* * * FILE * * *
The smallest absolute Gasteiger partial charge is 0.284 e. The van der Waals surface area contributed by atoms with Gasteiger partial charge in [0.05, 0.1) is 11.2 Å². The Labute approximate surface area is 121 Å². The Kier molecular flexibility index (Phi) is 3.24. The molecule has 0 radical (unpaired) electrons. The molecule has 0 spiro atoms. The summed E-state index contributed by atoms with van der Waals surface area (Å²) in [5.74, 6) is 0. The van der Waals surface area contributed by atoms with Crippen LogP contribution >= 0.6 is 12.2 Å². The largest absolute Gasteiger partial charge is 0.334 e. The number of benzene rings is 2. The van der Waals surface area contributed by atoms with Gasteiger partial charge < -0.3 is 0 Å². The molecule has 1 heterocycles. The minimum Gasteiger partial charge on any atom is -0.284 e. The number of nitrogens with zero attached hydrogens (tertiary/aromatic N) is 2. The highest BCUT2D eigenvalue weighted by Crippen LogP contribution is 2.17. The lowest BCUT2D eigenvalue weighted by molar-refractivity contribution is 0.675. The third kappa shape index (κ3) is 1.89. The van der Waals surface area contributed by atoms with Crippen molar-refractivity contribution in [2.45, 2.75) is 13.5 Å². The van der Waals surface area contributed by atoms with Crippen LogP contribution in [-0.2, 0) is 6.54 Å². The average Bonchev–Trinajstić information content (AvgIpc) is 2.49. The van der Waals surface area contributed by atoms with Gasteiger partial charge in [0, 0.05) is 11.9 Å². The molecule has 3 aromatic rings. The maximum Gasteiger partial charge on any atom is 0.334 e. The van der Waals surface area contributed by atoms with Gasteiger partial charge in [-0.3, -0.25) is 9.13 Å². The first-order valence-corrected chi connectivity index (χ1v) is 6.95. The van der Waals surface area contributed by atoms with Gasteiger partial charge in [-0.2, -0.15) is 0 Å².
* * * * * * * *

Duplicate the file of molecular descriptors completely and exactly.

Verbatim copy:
The smallest absolute Gasteiger partial charge is 0.284 e. The van der Waals surface area contributed by atoms with Gasteiger partial charge in [0.05, 0.1) is 11.2 Å². The Labute approximate surface area is 121 Å². The Kier molecular flexibility index (Phi) is 3.24. The molecule has 0 radical (unpaired) electrons. The molecule has 0 spiro atoms. The summed E-state index contributed by atoms with van der Waals surface area (Å²) in [5.74, 6) is 0. The van der Waals surface area contributed by atoms with Crippen LogP contribution >= 0.6 is 12.2 Å². The largest absolute Gasteiger partial charge is 0.334 e. The number of benzene rings is 2. The van der Waals surface area contributed by atoms with Gasteiger partial charge < -0.3 is 0 Å². The molecule has 1 heterocycles. The minimum Gasteiger partial charge on any atom is -0.284 e. The number of nitrogens with zero attached hydrogens (tertiary/aromatic N) is 2. The highest BCUT2D eigenvalue weighted by Crippen LogP contribution is 2.17. The lowest BCUT2D eigenvalue weighted by molar-refractivity contribution is 0.675. The third kappa shape index (κ3) is 1.89. The van der Waals surface area contributed by atoms with Crippen molar-refractivity contribution in [2.45, 2.75) is 13.5 Å². The van der Waals surface area contributed by atoms with Crippen LogP contribution in [-0.2, 0) is 6.54 Å². The average Bonchev–Trinajstić information content (AvgIpc) is 2.49. The van der Waals surface area contributed by atoms with Gasteiger partial charge in [0, 0.05) is 11.9 Å². The molecule has 3 aromatic rings. The maximum Gasteiger partial charge on any atom is 0.334 e. The van der Waals surface area contributed by atoms with Gasteiger partial charge in [-0.3, -0.25) is 9.13 Å². The first-order valence-corrected chi connectivity index (χ1v) is 6.95. The van der Waals surface area contributed by atoms with Gasteiger partial charge in [-0.2, -0.15) is 0 Å².